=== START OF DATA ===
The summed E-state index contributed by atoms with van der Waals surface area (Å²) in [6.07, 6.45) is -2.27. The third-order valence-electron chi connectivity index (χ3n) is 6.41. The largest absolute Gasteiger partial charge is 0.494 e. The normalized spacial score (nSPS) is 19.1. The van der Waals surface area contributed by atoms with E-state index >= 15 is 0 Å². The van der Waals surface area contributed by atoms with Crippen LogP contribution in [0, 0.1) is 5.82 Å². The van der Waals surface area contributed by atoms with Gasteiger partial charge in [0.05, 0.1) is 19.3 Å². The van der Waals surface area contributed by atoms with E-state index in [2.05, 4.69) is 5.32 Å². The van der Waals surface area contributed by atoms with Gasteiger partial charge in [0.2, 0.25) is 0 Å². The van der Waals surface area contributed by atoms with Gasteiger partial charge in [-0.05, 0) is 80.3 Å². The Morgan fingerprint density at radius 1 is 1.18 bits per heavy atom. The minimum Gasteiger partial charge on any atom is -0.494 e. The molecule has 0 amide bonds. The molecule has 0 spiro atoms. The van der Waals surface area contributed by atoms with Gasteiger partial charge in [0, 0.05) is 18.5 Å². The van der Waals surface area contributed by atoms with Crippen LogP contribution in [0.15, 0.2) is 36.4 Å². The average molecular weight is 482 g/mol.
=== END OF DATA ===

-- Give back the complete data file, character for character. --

The summed E-state index contributed by atoms with van der Waals surface area (Å²) in [6.07, 6.45) is -2.27. The third-order valence-electron chi connectivity index (χ3n) is 6.41. The largest absolute Gasteiger partial charge is 0.494 e. The normalized spacial score (nSPS) is 19.1. The van der Waals surface area contributed by atoms with E-state index >= 15 is 0 Å². The van der Waals surface area contributed by atoms with Crippen LogP contribution in [0, 0.1) is 5.82 Å². The van der Waals surface area contributed by atoms with Gasteiger partial charge in [0.05, 0.1) is 19.3 Å². The van der Waals surface area contributed by atoms with E-state index in [2.05, 4.69) is 5.32 Å². The van der Waals surface area contributed by atoms with Gasteiger partial charge in [0.2, 0.25) is 0 Å². The van der Waals surface area contributed by atoms with Gasteiger partial charge in [-0.05, 0) is 80.3 Å². The Morgan fingerprint density at radius 1 is 1.18 bits per heavy atom. The minimum Gasteiger partial charge on any atom is -0.494 e. The molecule has 0 amide bonds. The molecule has 0 spiro atoms. The van der Waals surface area contributed by atoms with Gasteiger partial charge in [0, 0.05) is 18.5 Å². The van der Waals surface area contributed by atoms with Crippen LogP contribution in [0.15, 0.2) is 36.4 Å². The average molecular weight is 482 g/mol.